## How to calculate the confidence interval from a p value

Confidence intervals are widely reported in published research and are usually thought to provide more information than p values from significance tests because confidence intervals indicate how precise an estimate is. Sometimes, however, investigators report an estimate (eg. a mean) and p value, but not the confidence interval about the estimate. In a BMJ statistics note, statisticians Doug Altman and Martin Bland demonstrate how to calculate the confidence interval from an estimate and p value.

Limitations of this method.This method is not correct in studies where sample size is small (less than 60 subjects) where the outcome is continuous and the analysis was done with a t-test or analysis of variance.

Steps to calculate the confidence interval (CI) from the p value (p) and the estimate (Est) for a difference where data are continuous:

- Calculate the test statistic for a normal distribution test (z) from p: z = −0.862 + √[0.743 − 2.404×log(p)]
- Calculate the standard error, ignoring the minus sign: SE = Est/z
- Calculate the 95% CI: Est –1.96×SE to Est + 1.96×SE.

### Worked example

Altman and Bland provide a worked example to demonstrate how these steps are applied. Suppose a randomised controlled trial reports a between-group difference in proportions (of binary outcomes, such as mortality) or means (of continuous outcomes, such as blood pressure). The abstract might state: “patients who received the intervention recovered more than patients in the control group (49% vs. 32%, p=0.032)”. The between-group difference in proportions is Est = 17%. What is the 95% CI about this difference?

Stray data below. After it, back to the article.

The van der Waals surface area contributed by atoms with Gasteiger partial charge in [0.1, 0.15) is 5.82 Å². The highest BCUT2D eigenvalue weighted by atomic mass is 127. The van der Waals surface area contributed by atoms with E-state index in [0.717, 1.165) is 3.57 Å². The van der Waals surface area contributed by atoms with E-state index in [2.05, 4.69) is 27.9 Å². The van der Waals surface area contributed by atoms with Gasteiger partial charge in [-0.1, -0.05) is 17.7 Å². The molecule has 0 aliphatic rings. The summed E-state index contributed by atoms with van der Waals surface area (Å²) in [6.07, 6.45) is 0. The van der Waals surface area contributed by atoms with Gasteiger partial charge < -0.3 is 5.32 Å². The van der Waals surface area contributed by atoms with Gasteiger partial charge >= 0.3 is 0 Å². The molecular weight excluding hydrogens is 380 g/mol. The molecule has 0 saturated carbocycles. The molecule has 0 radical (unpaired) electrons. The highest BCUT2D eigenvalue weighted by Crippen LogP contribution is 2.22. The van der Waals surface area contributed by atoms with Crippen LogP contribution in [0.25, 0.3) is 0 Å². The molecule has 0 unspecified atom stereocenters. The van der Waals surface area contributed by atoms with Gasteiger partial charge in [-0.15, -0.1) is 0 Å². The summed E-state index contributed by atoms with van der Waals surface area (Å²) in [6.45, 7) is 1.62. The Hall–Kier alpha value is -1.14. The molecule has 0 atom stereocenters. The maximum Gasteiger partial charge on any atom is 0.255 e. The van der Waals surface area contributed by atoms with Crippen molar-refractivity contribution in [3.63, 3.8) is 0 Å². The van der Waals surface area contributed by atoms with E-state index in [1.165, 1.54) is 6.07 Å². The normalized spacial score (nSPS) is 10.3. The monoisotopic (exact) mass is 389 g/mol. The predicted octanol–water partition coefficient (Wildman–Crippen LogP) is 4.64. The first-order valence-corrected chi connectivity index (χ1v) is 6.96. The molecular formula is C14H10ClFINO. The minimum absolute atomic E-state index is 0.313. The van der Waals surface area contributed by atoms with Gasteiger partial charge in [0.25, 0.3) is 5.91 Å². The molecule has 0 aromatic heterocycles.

We can calculate the 95% CI like so:

- z = –0.862+ √[0.743 – 2.404×log(0.032)] = 2.141
- SE = 17/2.141 = 7.940, so that 1.96×SE = 15.56%
- 95% CI = 17.0 – 15.56 to 17.0 + 15.56 = 1.4 to 32.6%

### Summary

For studies with sample size of at least 60, confidence intervals about an estimate of effect can be calculated using the estimate itself and the p value. Altman and Bland also show how to calculate 95% CI for a ratio, which requires a log transformation.

### Reference

Altman DG and Bland JM (2011) How to obtain the confidence interval of a p value. BMJ 343:d2090.